I wrote about the subject before, but here is a different take, even simpler, and without using anything resembling dice pools, like I did the first time.
The thing is: I like my simple martial maneuvers in BD&D. They really make the fighter more interesting without adding much complication, feats, etc. The Rules Cyclopedia has a few interesting options, such as smash, parry and disarm. Modern interpretations of the classic rules, such as the elegant rules in LotFP and this cool compilation by Randall Stukey, make things simpler when compared to the RC.
Still, I wish for something both simpler and more flexible, and more suited for my group.
The problem with the original rules for martial maneuvers in the RC, as I see, is threefold:
- Combat maneuvers can get too complicated (too many numbers to remember).
- There is little decision involved - you either use it all the time, or never use it.
- They involve needless class/level restrictions (only fighters, etc).
Let's take a look at "Smash" for example:
This is a Fighter Combat Option maneuver, first available at 9th level to fighters and mystics, and at other experience point totals to demihumans (see their experience tables). With this hand-to-hand maneuver, the character automatically loses initiative and takes a - 5 penalty to the attack roll (he still gets his Strength and magic adjustments to his attack roll).
If attack hits, the character adds his Strength bonus, magic bonuses, and his entire Strength score to his weapon's normal damage.
For example, a Strength 17 fighter ( + 2 to attack and damage) using a sword +2 ( + 2 to attack, 1d8 + 2 damage) would perform a smash this way: He rolls to hit with a net penalty of -1 ( + 2 + 2-5). If he hits, he rolls ld8 + 2 (17+ 2+ 2) for damage!
Smash is an important maneuver in the RC, making Fighters way more powerful than they would be without it. But is is easy to see that:
- It is needlessly complicated (unless you're used to the RC, of course) - just see the last paragraph. Also, why a -5 penalty in Smash and a -4 penalty to enemies while using Parry?
- It is too powerful when compared to a normal attack - after level 9, a Fighter will Smash most of the time against every monster with a couple of HD or more.
- It depends on class and level, so a Fighter doesn't get most of the maneuvers until level 9, and some classes get no maneuvers at all - which some people like, but goes against my "D&D Unleashed" philosophy.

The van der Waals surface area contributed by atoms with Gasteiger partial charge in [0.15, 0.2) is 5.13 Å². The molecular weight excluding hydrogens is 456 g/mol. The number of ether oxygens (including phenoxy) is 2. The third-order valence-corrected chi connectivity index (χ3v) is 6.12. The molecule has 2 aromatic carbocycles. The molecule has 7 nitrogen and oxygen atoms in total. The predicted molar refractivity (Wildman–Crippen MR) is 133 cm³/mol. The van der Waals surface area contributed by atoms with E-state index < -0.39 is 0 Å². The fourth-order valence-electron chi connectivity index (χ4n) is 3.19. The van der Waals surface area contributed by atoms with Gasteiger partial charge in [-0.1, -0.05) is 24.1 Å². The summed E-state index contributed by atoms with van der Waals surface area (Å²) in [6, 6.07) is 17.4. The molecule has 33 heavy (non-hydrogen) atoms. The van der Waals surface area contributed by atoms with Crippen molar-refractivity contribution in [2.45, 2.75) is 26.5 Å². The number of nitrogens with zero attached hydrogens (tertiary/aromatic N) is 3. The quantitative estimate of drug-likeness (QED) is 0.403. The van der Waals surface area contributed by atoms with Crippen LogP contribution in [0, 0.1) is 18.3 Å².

This is easy to fix, of course:
With this hand-to-hand maneuver, the character automatically gets -5 to initiative and to the attack roll, and a +10 bonus to damage.
But let me propose an alternative that replaces Smash, Parry, Cleave, Dual Wielding and multiple attacks.
Take your BAB (or Fighter level, etc - for this purpose, I would use BAB=Fighter level+STR or DEX, not 2/3 level like the RC uses IIRC). Do whatever you want with it, as long as you split it evenly, round down, and creates no bonuses smaller than +2 ("no bonus smaller than +2" is a general rule in my games because... granularity).
Your choices are limited only by the weapons you're using (or "how you narrate your attack" if that is what you're into).
For example, say you are a 12th level Fighter with a +12 bonus. You can:
* Attack with +6 and deal +6 damage if you have a two-handed weapon.
* Attack twice (+6/+6) if you have an weapon in each hand, although you probably have some disadvantage in the second attack unless you're ambidextrous.
* Attack with +6 and get a +6[-6] bonus to AC if you have a shield or parrying weapon (although they may break etc). You can probably do the same with a dodge but you lose your attack, or use up your movement, etc. Bear in mind that this is quite powerful without restrictions.
* Trip, disarm, ensnare, etc: +6 to attack and if you hit roll 1d6+6, and if this result is greater than 10% of your opponents' HP, you achieve the intended effect (or allow a saving throw with -6, or use the rules for subduing dragons, etc).
* Maybe do any of that with a quarterstaff? Here is a good reason to have a two-handed weapon with low damage.
* If you like weapon proficiency, you may require that to use each maneuver (I am not a big fan, to be honest).
And so on.
I am tempted to say you can use this against multiple opponents, instead of using multiple attacks or Cleave. If you have an adequate weapon, you can attack four opponents in the same action (+3/+3/+3/+3), by swinging at them, for example.
I would advise against allowing multiple attacks against the same foe under normal circumstances, or this would turn into a math exercise to see how to deal more damage. Well, maybe a "combo" would work with some kinds os weapons: do the first attack as normal, and the defender gets some advantage while defending (or just keep attacking until your first miss).
Most of other problems (using a inadequate weapon, etc) can be resolved using advantage and disadvantage from 5e.
There are lots of system for martial maneuvers out there; I hope you enjoy this one!